Director: David O. Russell
Starring: Bradley Cooper, Jennifer Lawrence, Robert De Niro, Jacki Weaver, Chris Tucker
It’s not often that you encounter something truly original at the movies these days, particularly not in the ‘boy meets girl,’ romantic comedy genre, one of Hollywood’s most generic forms. But originality is exactly what we get from David O. Russell (director of Three Kings and The Fighter) in his latest film Silver Linings Playbook.
The originality starts with our unconventional, but incredibly engaging romantic pairing, Pat and Tiffany. Pat is bipolar and has just been released from a court ordered stint in an institution after he beat up a man he caught in the shower with his wife. He has moved back in with his parents and is determined to win back his wife, Nicki. Pat’s time in treatment has left him with a new outlook on life. He is all about positivity, “excelsior,” and finding the silver lining to the dark cloud that he is working through. Tiffany is a damages soul like Pat, though her scars are emotional rather than physiological, after losing her husband in a car accident. Both characters are frustrated, struggling to live with a support network that doesn’t understand them and a society that doesn’t trust them. But they understand each other, and they become friends.
We have never seen these characters before on the big screen, at least not presented in the way they are here. One of the great achievements of Silver Linings Playbook is that it removes the ‘otherness’ from mental illness. Through their characterisation, and some of the directorial choices of David O. Russell, the film encourages us to identify with Pat and Tiffany, rather than to identify with the other characters trying to deal with Pat and Tiffany – we empathise with them rather than merely sympathising. And in siding with the two supposedly “crazy” characters we start to see the insanity of the regular world. We notice the quirks, foibles and obsessions in other characters – some minor, some not so minor – which are deemed socially acceptable in a way that Pat’s and Tiffany’s are not.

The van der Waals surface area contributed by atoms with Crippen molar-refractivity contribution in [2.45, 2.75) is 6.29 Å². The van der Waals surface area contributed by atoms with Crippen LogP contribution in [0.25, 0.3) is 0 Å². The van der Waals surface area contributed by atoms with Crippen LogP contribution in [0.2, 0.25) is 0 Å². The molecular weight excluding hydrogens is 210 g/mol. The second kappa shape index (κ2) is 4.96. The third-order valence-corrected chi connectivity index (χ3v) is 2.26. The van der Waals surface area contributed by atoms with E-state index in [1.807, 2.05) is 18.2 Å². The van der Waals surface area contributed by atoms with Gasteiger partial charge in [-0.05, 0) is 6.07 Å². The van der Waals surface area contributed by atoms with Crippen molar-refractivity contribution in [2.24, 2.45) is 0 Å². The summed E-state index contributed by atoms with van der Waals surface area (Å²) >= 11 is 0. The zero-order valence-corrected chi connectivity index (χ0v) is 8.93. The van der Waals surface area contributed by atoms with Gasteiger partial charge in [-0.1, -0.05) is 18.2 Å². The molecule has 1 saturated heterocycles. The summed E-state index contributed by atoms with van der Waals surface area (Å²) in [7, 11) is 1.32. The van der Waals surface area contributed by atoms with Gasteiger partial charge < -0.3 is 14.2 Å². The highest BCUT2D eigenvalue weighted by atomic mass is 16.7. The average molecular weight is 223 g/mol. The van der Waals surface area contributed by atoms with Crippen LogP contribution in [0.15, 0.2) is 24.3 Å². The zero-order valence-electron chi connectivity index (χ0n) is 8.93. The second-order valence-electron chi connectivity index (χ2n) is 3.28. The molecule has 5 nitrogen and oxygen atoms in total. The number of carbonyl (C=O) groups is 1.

Russell’s beautiful screenplay is brought to life by a series of really strong performances. In fact, Silver Linings Playbook became the first film in 31 years, since Warren Beatty’s Reds in 1982, to receive an Oscar nomination in all four acting categories.
Bradley Cooper is the real surprise. Cooper has been a movie star for a while now but has seldom been required to do much more than be charming and look handsome. His performance as Pat, a man struggling to deal with the unknown in himself, is a revelation, showing us something of his talent that I doubt many knew was there. Bipolar is all about extreme ups and downs, highs and lows. Pat alludes to the fact that even before he had been diagnosed, his mood swings had been something that had troubled and frustrated his wife. Cooper imbues Pat with a manic intensity, which makes his positivity every bit as intimidating as his moments of aggression. But the really impressive part of his performance is the way he, with the help of the director, manages to get you to switch between emotional responses very quickly. Pat doesn’t have a filter when he talks – as Tiffany notes, he says more inappropriate things than appropriate things – and this is the source of much comedy. But on a number of occasions you find yourself laughing at Pat and then, in a heartbeat, feeling really sorry for him, or defensive for him, or afraid of him.